These are incredibly good just after they're cooled, but they also keep very well for 2-3 days in an airtight container.*

*found this recipe at so thank Hannah when you see her!

Friday, October 24, 2008

The Second Best Chocolate Chip Cookie Around

Today's recipe, boys and girls, is adapted from The New York Times, July 9, 2008.

This is--ta da...

Grand Marnier Chocolate Chip Cookies.

This is a good cookie recipe. It's not a great recipe, but it's a good one.
I wish I could remember where I found it. Friends, family, and ex-boyfriends all know that
my memory is by now like Swiss cheese: full of holes. I throw that out at the beginning of our relationship because it's only fair that you read this blog fully informed.

It's really not much different than various and sundry other recipes I've tried over the course of my baking life, except for the Grand Marnier.
I was so hoping that the addition of this gorgeous liquid would elevate this recipe
to the level of unusual and unique, bringing me accolades and ticker tape parade status.

But no.

Truth to tell, I (with my highly trained and discerning taste buds) couldn't even detect the Marnier in it. And that lovely stuff is too expensive to use in anything where it doesn't shine through.

That said, here is the recipe. Let me know what you think of it. Can you taste this?

Grand Marnier Chocolate Chip Cookie

2 C. minus 2 Tbsp. cake flour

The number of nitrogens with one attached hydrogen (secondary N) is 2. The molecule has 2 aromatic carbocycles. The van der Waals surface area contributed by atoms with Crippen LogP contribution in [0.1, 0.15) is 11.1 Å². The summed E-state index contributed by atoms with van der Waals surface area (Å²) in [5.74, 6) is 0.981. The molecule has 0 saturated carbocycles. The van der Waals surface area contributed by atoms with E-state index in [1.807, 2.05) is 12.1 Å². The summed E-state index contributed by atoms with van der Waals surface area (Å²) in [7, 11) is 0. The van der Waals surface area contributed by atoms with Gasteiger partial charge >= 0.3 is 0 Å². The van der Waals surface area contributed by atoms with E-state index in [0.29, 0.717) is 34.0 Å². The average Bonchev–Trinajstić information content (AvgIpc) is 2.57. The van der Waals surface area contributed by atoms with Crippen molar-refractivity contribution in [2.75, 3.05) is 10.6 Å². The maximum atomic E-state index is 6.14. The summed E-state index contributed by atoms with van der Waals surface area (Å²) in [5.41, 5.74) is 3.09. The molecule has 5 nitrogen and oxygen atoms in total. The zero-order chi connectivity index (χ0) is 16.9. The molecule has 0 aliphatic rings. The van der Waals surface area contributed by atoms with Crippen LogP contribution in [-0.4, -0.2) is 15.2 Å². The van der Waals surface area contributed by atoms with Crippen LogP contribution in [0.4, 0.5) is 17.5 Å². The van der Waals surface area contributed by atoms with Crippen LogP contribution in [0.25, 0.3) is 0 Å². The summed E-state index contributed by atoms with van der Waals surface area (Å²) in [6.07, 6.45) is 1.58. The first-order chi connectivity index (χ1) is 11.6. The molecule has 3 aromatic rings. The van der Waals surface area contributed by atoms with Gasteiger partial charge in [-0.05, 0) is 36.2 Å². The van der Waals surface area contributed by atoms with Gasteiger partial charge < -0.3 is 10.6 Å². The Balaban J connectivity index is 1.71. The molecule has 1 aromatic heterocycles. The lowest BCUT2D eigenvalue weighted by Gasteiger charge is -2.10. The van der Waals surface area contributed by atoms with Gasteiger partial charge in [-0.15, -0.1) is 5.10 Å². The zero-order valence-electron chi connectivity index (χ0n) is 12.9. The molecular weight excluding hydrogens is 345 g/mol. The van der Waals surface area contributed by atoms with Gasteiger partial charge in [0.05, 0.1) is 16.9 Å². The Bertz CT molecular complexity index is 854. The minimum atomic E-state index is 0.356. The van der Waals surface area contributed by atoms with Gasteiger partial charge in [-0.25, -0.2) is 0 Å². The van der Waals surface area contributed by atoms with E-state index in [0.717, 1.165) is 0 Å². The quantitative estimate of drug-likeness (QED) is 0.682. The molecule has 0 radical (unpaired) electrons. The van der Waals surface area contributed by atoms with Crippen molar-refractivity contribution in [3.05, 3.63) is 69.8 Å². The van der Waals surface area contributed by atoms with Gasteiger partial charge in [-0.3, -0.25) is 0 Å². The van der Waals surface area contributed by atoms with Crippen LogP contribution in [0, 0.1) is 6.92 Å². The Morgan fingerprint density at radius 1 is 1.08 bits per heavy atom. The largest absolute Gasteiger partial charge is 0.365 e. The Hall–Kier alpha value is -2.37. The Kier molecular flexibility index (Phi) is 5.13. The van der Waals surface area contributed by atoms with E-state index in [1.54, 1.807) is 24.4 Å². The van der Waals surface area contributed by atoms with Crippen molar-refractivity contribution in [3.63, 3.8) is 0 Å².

1 2/3C. bread flour
1 1/4 tsp. baking soda
1 1/2 tsp. baking powder
1 1/2 tsp. coarse salt
2 1/2 sticks unsalted butter, softened
1 1/4 C. light brown sugar

1 C. plus 2 Tbsp. granulated sugar
Zest of one orange
2 large eggs

1 1/2 tsp. vanilla
1 1/2 tsp. Grand Marnier orange liqueur
1 1/4 lbs. bittersweet chocolate, 60% cocao content, chopped into chunks. **


Sift flours, baking soda, baking powder and salt into a bowl. Set aside.

Using a mixer fitted with paddle attachment, cream butter, sugars, and zest togeether until very light, about 5 minutes. Add eggs, one at a time, mixing well after each addition. Stir inthe vanilla and Grand Marnier. Reduce speed to low, add dry ingredients and mix until just combined, 5-10 seconds. Drop chocolate pieces in and incorporate them into the dough. Press plastic wrap against dough and refrigerate for 12-36 hours. Dough may be used in batches, and can be refrigerate for up to 72 hours.

When ready to bake, preheat oven to 350 degrees F. Line a baking sheet with parchment paper or a non -stick baking mat. Set aside.

Scoop six 3 1/2 oz mounds of dough (the size of generous golf balls: about a 1/3 of a cup***) onto each baking sheet, making sure to turn horizontally any chocolate pieces that are poking up; it will make for a more attractive cookie. Sprinkle lightly with sea salt and bake until golden brown but still soft, 18-20 minutes. Transfer to a wire rack to cool before serving. Yield: over 2 dozen, depending on size of dough mounds.

** Of course, I used more than the stated 1 1/4# of chocolate (it's a sickness, I tell you.)

*** I used a standard-sized ice cream scoop to make the dough mounds and it worked well.

One day very, very soon, I will deliver what I (and the unwashed hordes that I call 'family') consider The Perfect Chocolate Chip Cookie.

You don't expect me to give away all my best secrets right away, do you? Then you'd have no incentive to keep coming back! Ta!